In August 2021, the APIB filed a lawsuit asking the International Criminal Court to investigate Bolsonaro for “genocide” and “crimes against humanity” amid deteriorating circumstances, accusing his government of publicly encouraging “the criminal invasion of [Indigenous] territories”.

State policies expose indigenous peoples “to death threats, murder, invasions, destruction of their territories and contamination of resources,” the group said in a report (PDF) last year. , while “Bolsonaro’s speech is a major driver of these attacks”.

Land protection

In a written statement to Al Jazeera, Brazil’s foreign ministry said the government was committed to “protecting the human rights of all Brazilians, including indigenous peoples.” The country’s indigenous affairs agency, known as FUNAI, invested $15.9 million (82.5 million Brazilian reals) for “indigenous land supervision” between 2019 and 2021, the ministry said. in an email.

FUNAI also uses satellite imagery to monitor illegal activities. “This information allows FUNAI to assess illegal events on indigenous lands and plan territorial protection actions, allowing for a rapid response,” the statement said.

But Andrea Carvalho, senior research assistant at Human Rights Watch (HRW) in Brazil, said there had been a marked escalation in attacks on indigenous peoples and their lands in recent years. “This is driven by disastrous policies related to the protection of the environment and indigenous rights in Brazil,” she told Al Jazeera.

The Bolsonaro administration has weakened Brazil’s environmental agencies and FUNAI, Carvalho said, explaining that one of the ways it has done this is by removing experienced officials from leadership positions. Today, more than 200 indigenous territories in Brazil await demarcation, legal protection of land, she added.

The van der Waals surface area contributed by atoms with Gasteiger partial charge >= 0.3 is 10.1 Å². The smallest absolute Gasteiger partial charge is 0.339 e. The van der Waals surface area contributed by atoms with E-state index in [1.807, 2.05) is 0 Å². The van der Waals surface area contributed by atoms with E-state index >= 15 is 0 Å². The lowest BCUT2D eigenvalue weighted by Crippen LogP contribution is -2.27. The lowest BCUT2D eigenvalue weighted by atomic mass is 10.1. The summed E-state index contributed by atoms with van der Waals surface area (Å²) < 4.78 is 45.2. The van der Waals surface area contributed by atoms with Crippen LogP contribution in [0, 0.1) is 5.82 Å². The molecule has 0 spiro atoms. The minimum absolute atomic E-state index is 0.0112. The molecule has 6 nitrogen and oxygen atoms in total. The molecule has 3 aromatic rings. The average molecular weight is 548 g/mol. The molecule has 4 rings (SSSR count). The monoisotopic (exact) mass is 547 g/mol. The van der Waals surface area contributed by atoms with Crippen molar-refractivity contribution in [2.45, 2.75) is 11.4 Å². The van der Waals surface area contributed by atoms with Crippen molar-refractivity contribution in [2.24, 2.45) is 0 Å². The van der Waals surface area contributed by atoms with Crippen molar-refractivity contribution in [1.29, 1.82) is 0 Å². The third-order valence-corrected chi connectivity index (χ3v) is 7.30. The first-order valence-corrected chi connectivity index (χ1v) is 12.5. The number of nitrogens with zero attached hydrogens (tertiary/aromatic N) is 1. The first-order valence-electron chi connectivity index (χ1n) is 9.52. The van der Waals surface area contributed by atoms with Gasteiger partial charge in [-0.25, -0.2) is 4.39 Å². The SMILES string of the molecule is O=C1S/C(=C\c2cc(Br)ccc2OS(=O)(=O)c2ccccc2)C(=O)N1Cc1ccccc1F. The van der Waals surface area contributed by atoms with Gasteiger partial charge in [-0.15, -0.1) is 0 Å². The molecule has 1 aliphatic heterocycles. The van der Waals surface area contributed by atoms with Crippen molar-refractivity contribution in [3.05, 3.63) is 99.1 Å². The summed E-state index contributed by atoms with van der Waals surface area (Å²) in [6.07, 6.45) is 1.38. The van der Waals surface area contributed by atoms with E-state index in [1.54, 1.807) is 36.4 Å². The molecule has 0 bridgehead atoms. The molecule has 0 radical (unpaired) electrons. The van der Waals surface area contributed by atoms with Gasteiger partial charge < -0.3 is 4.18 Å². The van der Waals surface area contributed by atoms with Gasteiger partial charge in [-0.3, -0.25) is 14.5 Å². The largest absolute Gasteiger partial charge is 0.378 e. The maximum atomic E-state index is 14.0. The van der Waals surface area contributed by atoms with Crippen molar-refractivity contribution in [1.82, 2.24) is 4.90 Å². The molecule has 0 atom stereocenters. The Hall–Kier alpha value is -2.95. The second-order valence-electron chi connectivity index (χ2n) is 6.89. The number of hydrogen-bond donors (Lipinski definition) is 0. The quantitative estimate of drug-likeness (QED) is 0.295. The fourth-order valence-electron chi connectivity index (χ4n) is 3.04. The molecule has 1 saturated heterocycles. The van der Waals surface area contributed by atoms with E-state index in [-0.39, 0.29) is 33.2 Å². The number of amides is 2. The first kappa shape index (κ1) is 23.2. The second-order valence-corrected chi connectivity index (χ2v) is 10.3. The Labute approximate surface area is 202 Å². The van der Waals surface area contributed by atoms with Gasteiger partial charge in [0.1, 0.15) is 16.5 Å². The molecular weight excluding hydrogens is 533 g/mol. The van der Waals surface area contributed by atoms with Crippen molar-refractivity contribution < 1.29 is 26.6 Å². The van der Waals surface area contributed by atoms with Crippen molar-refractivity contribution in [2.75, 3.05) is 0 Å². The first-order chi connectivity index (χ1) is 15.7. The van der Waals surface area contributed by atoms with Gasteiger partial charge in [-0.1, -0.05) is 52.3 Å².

“Historically, it takes a long time to complete a demarcation, but this administration, even during the 2018 election campaign, made a commitment not to designate Indigenous territories, and that commitment has been kept. Since Bolsonaro took office, Brazil has not demarcated any new indigenous territory,” Carvalho said.

“We keep fighting”

Sonia Guajajara, an indigenous activist who is running as a federal deputy in Brazil’s upcoming elections, told Al Jazeera that while indigenous peoples have never been a priority for Brazilian governments, Bolsonaro’s administration is “blatantly anti -indigenous”.

Amid the worsening wave of attacks, Guajajara said the demarcation of indigenous territories is essential. “It is essential that our constitutional right to land is guaranteed, because only then can we preserve our culture, our ways of life and our life,” she said in an email.

“We keep fighting and resisting, that’s why I and so many others [Indigenous people] stand for public office in these elections. We want to occupy the spaces of power.

But as Bolsonaro takes on leftist former President Luiz Inacio Lula da Silva in the October polls, Carvalho said indigenous issues have so far been largely excluded from the campaign trail. “Now it’s up to the candidates to tell voters, Brazilians, how they plan to really protect indigenous rights and how to strengthen federal agencies – and how they plan to dismantle the criminal networks that are destroying the environment,” a- she declared.

Watson, of Survival International, urged the international community to pressure Brazil to better protect indigenous lands after the death of the “man in the hole”, who she said could not “continue his way of life” only because of the protection of the Tanaru natives by the government. Territory.

“I think her story is the ultimate illustration of what can happen to indigenous peoples if we don’t protect their lands,” she said.

. Genocide hidden death dun indigenous Brazil sparks outcry news about rights of Indigenous

. Hidden genocide death native Brazil arouses outcry

PREV Chelsea: Brendan Rodgers defends Wesley Fofana after slamming Leicester
NEXT Elotuzumab Combination Significantly Improves Survival Compared to Pomalidomide/Dexamethasone in Relapsed/Refractory Multiple Myeloma